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Saturday, November 18, 2006 - Page updated at 12:00 AM


Concert Review

Master bassoonist reveals instrument's many layers

Seattle Times Ticket editor

Seth Krimsky's bassoon is a musical chameleon.

At various times in Thursday's Seattle Symphony performance of John Williams' Bassoon Concerto "The Five Sacred Trees," Krimsky's lance of an instrument sounded like a resonant viola, an urgent trumpet and a vibrating bass. Yet it was just Krimsky — the Symphony's principal bassoonist, front and center in the solo spot for the night — showing the range of an instrument seldom displayed so prominently.

"Five Sacred Trees," composed in 1993, was inspired by Celtic myths and sounds at once ancient and contemporary, with Krimsky's ethereal bassoon delivering a vaguely pagan spirit to the five-movement work.

Norwegian conductor Arild Remmereit, making his Symphony debut, capably led the orchestra behind Krimsky at Benaroya Hall. The complex orchestration and unusual instrument pairings — the soloist alternately joined the harp, flute, Irish bodhran drum and concertmaster Maria Larionoff's violin — made this piece more challenging than Williams' typically melodic movie scores ("Star Wars" and "Schindler's List" among the many).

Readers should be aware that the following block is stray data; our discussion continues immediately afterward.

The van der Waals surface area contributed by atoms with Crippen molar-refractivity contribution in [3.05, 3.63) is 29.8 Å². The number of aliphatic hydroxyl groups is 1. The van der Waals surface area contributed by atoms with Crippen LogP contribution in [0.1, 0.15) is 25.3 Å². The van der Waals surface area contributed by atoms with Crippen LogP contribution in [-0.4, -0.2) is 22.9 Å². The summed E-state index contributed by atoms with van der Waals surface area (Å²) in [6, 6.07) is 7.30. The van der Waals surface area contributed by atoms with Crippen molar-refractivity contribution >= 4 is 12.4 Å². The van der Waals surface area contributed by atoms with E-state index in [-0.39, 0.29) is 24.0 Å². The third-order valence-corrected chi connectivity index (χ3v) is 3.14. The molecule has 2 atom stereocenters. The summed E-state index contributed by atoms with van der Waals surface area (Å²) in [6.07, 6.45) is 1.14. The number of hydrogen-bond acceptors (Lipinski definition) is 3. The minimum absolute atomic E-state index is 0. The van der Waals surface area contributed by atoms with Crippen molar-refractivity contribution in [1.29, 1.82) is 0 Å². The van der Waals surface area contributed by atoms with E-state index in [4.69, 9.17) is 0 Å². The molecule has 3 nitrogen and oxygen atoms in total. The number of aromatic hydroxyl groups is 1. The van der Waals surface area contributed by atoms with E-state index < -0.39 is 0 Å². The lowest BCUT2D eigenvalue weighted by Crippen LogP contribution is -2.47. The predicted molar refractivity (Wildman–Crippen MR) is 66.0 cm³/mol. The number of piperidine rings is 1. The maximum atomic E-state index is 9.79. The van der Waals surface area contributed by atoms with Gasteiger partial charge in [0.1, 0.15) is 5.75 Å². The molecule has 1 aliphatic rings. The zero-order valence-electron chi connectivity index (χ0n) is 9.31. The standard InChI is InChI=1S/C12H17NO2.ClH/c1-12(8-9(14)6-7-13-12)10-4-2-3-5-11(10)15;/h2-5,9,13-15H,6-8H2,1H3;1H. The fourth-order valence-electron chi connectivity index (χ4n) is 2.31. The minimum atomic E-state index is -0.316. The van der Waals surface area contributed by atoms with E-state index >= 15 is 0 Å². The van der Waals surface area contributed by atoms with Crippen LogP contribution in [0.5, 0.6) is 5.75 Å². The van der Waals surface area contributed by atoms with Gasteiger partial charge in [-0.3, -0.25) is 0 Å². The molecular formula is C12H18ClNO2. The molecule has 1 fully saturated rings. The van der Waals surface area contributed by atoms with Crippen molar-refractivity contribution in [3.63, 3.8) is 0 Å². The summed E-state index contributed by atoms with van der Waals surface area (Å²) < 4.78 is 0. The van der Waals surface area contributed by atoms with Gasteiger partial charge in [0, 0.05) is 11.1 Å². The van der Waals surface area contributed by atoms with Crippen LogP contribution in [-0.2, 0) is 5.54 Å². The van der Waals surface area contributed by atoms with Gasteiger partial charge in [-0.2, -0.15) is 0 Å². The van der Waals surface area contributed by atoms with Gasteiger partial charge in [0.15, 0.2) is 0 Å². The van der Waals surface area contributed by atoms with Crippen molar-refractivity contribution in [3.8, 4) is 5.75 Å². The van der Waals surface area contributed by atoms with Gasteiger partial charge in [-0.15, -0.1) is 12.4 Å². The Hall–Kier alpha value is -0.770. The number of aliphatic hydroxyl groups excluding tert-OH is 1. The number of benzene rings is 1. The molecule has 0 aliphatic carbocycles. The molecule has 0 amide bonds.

The concerto followed an all-Norway opening (Remmereit leading selections from "Peer Gynt," music written by Edvard Grieg for playwright Henrik Ibsen's dramatization of a Norwegian national epic). But the conductor didn't really show his range until the closing number, a moving presentation of Schumann's Symphony No. 1 in B-flat major, the "Spring." Schumann wrote this work in the happy state of a man in marital bliss (he and his beloved Clara were newlyweds in 1841), and the smiling Remmereit directed the musicians as if he were channeling the composer's love — of spring, of marriage, of life.

Remmereit's attitude was almost careless, cueing section entrances with a subtle open palm or a minor flick of the baton, almost as if he were preoccupied with something else. But each nod, wave or point was precise, through a dancy third-movement scherzo with its rapid ending vivace, and into the rousing allegro that ends the work.

He went scoreless for the "Spring": Without a music stand sharing the podium, Remmereit had more room to dance.

Raina Wagner:

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